Updated: Mar 10
I always tell teachers that my very best teaching tool is my assessment notebook. Honestly, I couldn’t teach without it!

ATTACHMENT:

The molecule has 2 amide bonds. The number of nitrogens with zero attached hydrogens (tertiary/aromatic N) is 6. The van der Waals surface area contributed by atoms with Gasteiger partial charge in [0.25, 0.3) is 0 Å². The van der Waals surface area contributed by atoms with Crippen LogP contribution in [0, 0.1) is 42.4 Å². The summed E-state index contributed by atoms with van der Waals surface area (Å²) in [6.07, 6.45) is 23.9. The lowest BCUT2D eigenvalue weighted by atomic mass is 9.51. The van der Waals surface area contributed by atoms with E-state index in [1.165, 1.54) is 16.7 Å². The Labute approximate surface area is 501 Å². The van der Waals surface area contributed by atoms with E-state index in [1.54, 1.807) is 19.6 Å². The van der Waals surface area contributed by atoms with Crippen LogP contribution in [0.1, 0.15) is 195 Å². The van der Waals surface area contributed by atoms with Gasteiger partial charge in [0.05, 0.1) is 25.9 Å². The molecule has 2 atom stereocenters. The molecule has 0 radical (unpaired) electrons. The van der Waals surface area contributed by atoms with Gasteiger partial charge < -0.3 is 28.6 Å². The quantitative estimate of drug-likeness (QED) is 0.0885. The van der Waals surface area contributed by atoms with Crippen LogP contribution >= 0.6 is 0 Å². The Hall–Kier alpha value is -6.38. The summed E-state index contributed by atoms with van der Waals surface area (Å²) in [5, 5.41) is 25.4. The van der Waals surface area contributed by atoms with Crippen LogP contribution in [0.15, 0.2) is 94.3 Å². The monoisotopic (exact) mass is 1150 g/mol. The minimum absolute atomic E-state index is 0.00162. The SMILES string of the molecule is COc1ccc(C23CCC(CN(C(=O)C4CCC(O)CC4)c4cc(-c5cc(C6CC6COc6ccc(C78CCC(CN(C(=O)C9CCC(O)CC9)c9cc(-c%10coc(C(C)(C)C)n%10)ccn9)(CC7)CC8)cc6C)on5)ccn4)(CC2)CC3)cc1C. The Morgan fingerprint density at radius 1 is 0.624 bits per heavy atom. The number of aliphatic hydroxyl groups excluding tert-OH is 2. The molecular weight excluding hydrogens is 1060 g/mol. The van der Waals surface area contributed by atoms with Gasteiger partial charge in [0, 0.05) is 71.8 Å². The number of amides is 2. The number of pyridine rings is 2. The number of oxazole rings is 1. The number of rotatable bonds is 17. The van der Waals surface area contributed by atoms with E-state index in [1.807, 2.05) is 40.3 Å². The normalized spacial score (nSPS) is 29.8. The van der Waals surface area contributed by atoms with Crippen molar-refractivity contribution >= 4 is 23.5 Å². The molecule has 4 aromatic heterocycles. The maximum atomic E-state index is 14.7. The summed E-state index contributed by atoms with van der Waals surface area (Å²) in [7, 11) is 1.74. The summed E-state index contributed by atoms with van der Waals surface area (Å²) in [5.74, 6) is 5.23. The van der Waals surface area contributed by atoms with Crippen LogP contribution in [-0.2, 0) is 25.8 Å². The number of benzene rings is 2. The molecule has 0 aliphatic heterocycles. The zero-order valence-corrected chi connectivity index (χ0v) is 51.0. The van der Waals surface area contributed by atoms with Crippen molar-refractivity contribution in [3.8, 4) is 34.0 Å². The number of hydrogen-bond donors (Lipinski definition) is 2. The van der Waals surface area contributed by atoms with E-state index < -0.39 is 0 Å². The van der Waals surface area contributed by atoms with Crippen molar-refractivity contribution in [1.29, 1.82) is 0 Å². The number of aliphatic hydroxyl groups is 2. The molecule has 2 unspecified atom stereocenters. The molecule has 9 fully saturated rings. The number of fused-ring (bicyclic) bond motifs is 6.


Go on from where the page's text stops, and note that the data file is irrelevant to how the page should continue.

At first glance my assessment notebook might appear to be just a glorified gradebook. The first few pages are actually gradebook types of forms with students’ names listed down the left column and assignments and dates across the top. But if you page past this section, you will find sections labeled “Reading Conferences”, “Status of the Class”, “Writing Conferences”, and “Spelling Workshop”. It is in these sections that I record important information about my students’ progress in the form of observations, anecdotal notes, and rubrics. Each section contains a separate form for each student which I add to throughout the year. I have my assessment notebook by my side whenever I conduct an individual reading or writing conference, read from a student’s writer’s notebook, evaluate a reading response log, listen to a student-led book chat, etc., etc. In short, my assessment notebook is a collection of authentic assessments where I assess my students using the methods I use to teach them.